A study of snowfall in three seconds.
Beauty at the Grand Canyon extends out beyond the rim.
Especially with snow at the Grand Canyon.
Did I have expectations from a trip two years prior?
Abstract winter landscapes.
The forest in winter is not as asleep as it appears.
Photo by Bill Marson.
What a deep peace there is in accepting what is.
Like the simplicity of firstborn snow.
Make room for art.
“White-Tailed Ptarmigan.” The Internet says there’s only one bird on our planet that turns from brown to white in the winter. And when I created this photo with intentional motion, the feeling of white feathers was my first reaction. Besides, my mom always wanted to see a ptarmigan, and maybe from where she’s at, she’s smiling.
“Unfilled.” I am attracted to this setting in winter because of what it represents. Liminal space is described as a space between what is and what will happen next. We recognize dramatically the transition from summer to winter here, from a full amphitheater to unfilled rows of seats; symbolically, this scene can represent shifts in thinking or transitions.
“Undaunted.” This minimalistic black-and-white image is another of my intentional camera motion shots. I wanted to show how these Ponderosa pines stand and take it. The wind in the night was relentless, smacking the tree trunks with blowing snow. And yet, they take it undaunted.
“Twisted.” Old gnarly trees are like mythical legends. As I admired these trees living on a rocky ledge, I slowly moved my camera. The ghost-like limbs gave the sense of wind gusts. There was color in the trunk, from the greens of lichen growing on the dark sienna bark to the golden red of raw wood. Using a pointillism effect in post-processing gives the feeling that Seurat himself had been to the canyon in winter.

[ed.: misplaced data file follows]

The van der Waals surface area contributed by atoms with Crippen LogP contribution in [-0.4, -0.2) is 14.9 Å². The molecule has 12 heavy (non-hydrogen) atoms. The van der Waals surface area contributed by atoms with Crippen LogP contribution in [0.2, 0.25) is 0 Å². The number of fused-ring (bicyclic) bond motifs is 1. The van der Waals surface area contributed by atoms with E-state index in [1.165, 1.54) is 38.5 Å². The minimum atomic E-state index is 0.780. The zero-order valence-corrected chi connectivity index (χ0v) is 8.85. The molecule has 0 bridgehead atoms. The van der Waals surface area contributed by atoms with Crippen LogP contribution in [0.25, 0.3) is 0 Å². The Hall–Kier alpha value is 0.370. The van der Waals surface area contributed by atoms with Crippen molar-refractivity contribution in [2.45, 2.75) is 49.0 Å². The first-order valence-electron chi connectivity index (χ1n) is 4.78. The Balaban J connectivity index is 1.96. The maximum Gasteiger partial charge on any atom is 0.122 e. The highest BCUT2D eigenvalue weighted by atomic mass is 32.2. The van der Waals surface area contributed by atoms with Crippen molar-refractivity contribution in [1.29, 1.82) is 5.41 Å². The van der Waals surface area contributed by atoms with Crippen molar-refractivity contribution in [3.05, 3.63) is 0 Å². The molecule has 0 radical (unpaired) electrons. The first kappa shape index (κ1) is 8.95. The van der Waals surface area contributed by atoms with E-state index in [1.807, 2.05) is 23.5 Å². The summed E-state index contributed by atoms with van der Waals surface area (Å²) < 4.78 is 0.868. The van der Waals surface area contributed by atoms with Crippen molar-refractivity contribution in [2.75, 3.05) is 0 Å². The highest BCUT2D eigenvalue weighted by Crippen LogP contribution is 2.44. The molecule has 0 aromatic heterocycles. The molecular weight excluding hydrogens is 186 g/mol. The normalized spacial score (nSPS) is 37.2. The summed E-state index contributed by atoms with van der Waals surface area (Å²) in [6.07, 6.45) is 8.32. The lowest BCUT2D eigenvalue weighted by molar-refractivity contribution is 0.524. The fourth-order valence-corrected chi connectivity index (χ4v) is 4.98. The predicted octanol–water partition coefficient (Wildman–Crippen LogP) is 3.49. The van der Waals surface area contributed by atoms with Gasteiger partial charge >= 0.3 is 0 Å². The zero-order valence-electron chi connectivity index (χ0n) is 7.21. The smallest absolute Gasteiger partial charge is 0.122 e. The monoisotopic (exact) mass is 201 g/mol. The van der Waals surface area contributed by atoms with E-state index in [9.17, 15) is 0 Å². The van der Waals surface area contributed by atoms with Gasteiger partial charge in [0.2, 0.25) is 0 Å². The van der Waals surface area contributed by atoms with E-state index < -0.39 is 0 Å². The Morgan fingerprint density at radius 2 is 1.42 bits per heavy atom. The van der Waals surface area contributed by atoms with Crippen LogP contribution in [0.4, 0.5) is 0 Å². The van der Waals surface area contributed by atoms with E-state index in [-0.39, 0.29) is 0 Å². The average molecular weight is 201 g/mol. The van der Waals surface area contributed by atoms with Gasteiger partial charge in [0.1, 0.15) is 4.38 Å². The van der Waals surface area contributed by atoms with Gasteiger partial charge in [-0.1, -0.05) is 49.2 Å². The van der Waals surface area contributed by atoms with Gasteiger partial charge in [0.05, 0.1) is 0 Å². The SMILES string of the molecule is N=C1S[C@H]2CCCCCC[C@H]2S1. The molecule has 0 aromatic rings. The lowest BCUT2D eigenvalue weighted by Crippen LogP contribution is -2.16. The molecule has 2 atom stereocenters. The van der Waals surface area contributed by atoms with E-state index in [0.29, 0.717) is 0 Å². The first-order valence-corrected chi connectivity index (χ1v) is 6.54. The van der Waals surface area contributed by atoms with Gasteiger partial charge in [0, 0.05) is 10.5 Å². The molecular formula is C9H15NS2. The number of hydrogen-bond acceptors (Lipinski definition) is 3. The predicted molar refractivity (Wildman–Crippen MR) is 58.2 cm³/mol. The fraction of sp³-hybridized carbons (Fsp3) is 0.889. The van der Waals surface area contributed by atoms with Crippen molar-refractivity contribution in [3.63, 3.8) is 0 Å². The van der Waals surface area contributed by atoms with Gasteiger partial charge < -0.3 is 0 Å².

“Slow Motion.” Deep in the forest, with this thick accumulation of snow in the pine boughs, I felt like I’d stepped into a fairy tale. Snow was clinging to the trunks of trees, pulling the branches down, and piling up in drifts. The result of a slight movement of my camera increased the intensity of that snowy dream world.
“Intricate.” It is an intricate job to pull the car over safely to the side of the road while it is snowing. But I saw this Gambel oak with the most amazing network of branches outlined in snow. And it had to be done. Interestingly, this was the day the snow started, and going back to look at this tree after a night of intense snowfall, it had lost much of the definition of the branches due to the load of snow it was shouldering. If you see it, take the shot!
Which room is your favorite?
Let me know in the comments below. It’s fun to see what resonates with you. And I appreciate you wanting to see what I saw. Thank you!
Ann Newman is a photographer, writer, and creator of Annstracts who brings readers inspiration through her abstract photos. As a former, professionally-trained salesperson, Ann understands that people want to solve problems or accelerate growth for a better future. Exploring the little moments in life with gratitudes gives her art a positive spin. You might find Ann near her home in Phoenix, bent down looking at the tiniest details of a bug, patting any nearby dog, or asking “why” an awful lot.